One of my clients asked me whether “bacheloring” is a word, for whatever reason. I thought to myself, “why does it matter whether it is a word?” I told her to make it a word!

Who, can we reasonably ask, is the Authority on introducing new words? God? Some super smart person? Presumably new words must come into existence here and there, otherwise how would we have any?

Were all existing words meant to be as if some cosmic force necessitated them to be so? Decidedly not! Words do not seem to be like, say, gravity. For no matter whether we want gravity to be this way or that, it is only exactly the way it is. The same can not be said of words. They are merely arbitrary conventions.

But once again, who is entitled to make the determination as to what can or will be a word? Does it require an advanced degree in astrophysics? Computer science? Perhaps in English or Mandarin? How about requiring only somebody confident and assertive enough to make a word a word? Anybody can do this! There are few things more arbitrary than words. Except maybe opinions.

Saturday, June 20, 2009

A Matter Of Perspective

I have a passion for putting things in perspective. Take an orange, say about 4 inches in diameter. Pretend it is our sun with a diameter of 1 million miles (864,000 is more exact but will be avoided for simplicity's sake). Earth would be a small pellet (just shy of 1 millimeter in diameter) approximately 35 feet from our orange. Pluto, arguably the most remote planet, would be a tiny speck (barely one-tenth of a millimeter across) about a quarter mile or 1,389 feet away from our orange. The closest star to our orange is, brace yourself, another orange over 1,700 miles away! It is the Alpha Centauri star system, in reality about 4 light-years distant (186,000 miles per second for 4 years) or slightly more than 23 trillion miles, similar in magnitude to our country's debt!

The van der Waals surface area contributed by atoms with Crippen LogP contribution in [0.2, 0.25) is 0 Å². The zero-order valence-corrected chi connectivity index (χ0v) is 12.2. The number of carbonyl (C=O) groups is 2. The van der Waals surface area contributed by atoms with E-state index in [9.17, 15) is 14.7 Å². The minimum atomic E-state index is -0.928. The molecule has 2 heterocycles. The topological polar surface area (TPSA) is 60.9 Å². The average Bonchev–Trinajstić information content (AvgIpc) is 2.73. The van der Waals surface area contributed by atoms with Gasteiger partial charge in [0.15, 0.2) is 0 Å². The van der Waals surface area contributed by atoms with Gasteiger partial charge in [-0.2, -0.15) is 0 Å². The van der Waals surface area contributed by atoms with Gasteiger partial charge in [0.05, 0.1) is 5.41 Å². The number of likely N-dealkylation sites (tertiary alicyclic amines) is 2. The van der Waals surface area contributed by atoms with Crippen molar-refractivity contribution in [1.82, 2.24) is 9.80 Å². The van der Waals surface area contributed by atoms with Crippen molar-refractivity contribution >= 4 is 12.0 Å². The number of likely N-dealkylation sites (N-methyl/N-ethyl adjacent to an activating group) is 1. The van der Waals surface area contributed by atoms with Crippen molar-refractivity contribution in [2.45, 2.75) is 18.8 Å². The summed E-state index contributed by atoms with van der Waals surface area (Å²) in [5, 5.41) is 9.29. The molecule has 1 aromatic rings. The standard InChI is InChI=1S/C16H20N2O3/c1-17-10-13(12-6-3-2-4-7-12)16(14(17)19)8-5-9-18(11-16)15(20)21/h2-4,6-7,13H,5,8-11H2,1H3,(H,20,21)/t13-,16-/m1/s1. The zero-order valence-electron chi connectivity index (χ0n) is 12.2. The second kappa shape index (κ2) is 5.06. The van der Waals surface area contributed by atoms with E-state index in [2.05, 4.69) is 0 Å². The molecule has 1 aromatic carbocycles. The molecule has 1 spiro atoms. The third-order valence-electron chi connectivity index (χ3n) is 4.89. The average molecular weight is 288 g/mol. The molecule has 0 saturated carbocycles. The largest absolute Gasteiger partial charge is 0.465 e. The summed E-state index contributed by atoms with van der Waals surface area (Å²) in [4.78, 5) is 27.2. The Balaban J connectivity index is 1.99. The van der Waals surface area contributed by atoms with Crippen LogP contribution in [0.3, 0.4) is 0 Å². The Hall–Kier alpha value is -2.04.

Brace yourself again. This “density” of oranges spaced almost 2,000 miles apart is actually quite high for the universe as a whole. Most of intergalactic space is far more desolate.

The next thing I'm going to tell you is probably far more incredible than either of the aforementioned tidbits but is hard to grasp in any meaningful way, as if anything associated with interstellar space is. Assuming the Milky Way's 100,000 light-year diameter to contain about 100 billion stars (though today's estimates are generally much higher, on the order of perhaps 1 trillion stars), if one were to imagine clumping them together such that their ends were touching each other, every last one of them would fit in our solar system!

Of course this could never happen because all the stars would collapse into one super-ginormous black hole if they came into such close proximity! But aside from this annoying detail, if it is assumed the Milky Way's 100 billion stars are on average about 1 million miles in diameter (slightly more than the sun) and our solar system is a sphere with a 3.6 billion mile radius (this being Pluto's average orbital radius), they would in fact fit with much room to spare.

The volume of space in our solar system alone is so utterly breathtaking it could cause cardiac arrest on the impressionable. With a radius of 3.6 billion miles, there are an incredible 195 octillion cubic miles of space in our miniscule little solar system! The supposed 100 billion stars (stacked end to end like cubes in the shape of a sphere) take up a mere 100 octillion cubic miles, about half the solar system's volume!

We can also measure the volume of all the combined stars as if their contents were dumped like liquid into the sphere that is our solar system. In this way, there would be far more room left over than stacking all the stars like boxes(remember, when you stack balls, there is much room “waisted” between the balls). The necessary volume for this configuration of stars would only be about 52 octillion cubic miles, or about a quarter of the volume of our solar system.